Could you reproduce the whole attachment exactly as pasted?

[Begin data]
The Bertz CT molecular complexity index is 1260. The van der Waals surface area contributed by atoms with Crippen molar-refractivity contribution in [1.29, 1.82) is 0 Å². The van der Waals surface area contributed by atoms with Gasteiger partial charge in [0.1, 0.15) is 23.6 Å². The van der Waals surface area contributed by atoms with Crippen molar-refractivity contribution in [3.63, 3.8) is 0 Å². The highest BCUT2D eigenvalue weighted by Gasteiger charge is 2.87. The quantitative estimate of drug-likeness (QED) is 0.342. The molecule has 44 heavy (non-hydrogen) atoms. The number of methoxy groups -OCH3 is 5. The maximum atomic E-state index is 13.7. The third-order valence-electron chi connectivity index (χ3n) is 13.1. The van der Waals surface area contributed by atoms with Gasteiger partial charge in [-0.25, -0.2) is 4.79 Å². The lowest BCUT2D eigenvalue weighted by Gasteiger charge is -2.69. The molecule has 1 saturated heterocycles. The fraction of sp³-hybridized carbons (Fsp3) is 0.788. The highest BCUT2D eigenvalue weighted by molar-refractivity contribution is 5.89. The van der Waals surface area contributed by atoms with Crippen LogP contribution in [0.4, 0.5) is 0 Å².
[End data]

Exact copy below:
The Bertz CT molecular complexity index is 1260. The van der Waals surface area contributed by atoms with Crippen molar-refractivity contribution in [1.29, 1.82) is 0 Å². The van der Waals surface area contributed by atoms with Gasteiger partial charge in [0.1, 0.15) is 23.6 Å². The van der Waals surface area contributed by atoms with Crippen molar-refractivity contribution in [3.63, 3.8) is 0 Å². The highest BCUT2D eigenvalue weighted by Gasteiger charge is 2.87. The quantitative estimate of drug-likeness (QED) is 0.342. The molecule has 44 heavy (non-hydrogen) atoms. The number of methoxy groups -OCH3 is 5. The maximum atomic E-state index is 13.7. The third-order valence-electron chi connectivity index (χ3n) is 13.1. The van der Waals surface area contributed by atoms with Gasteiger partial charge in [-0.25, -0.2) is 4.79 Å². The lowest BCUT2D eigenvalue weighted by Gasteiger charge is -2.69. The molecule has 1 saturated heterocycles. The fraction of sp³-hybridized carbons (Fsp3) is 0.788. The highest BCUT2D eigenvalue weighted by molar-refractivity contribution is 5.89. The van der Waals surface area contributed by atoms with Crippen LogP contribution in [0.4, 0.5) is 0 Å².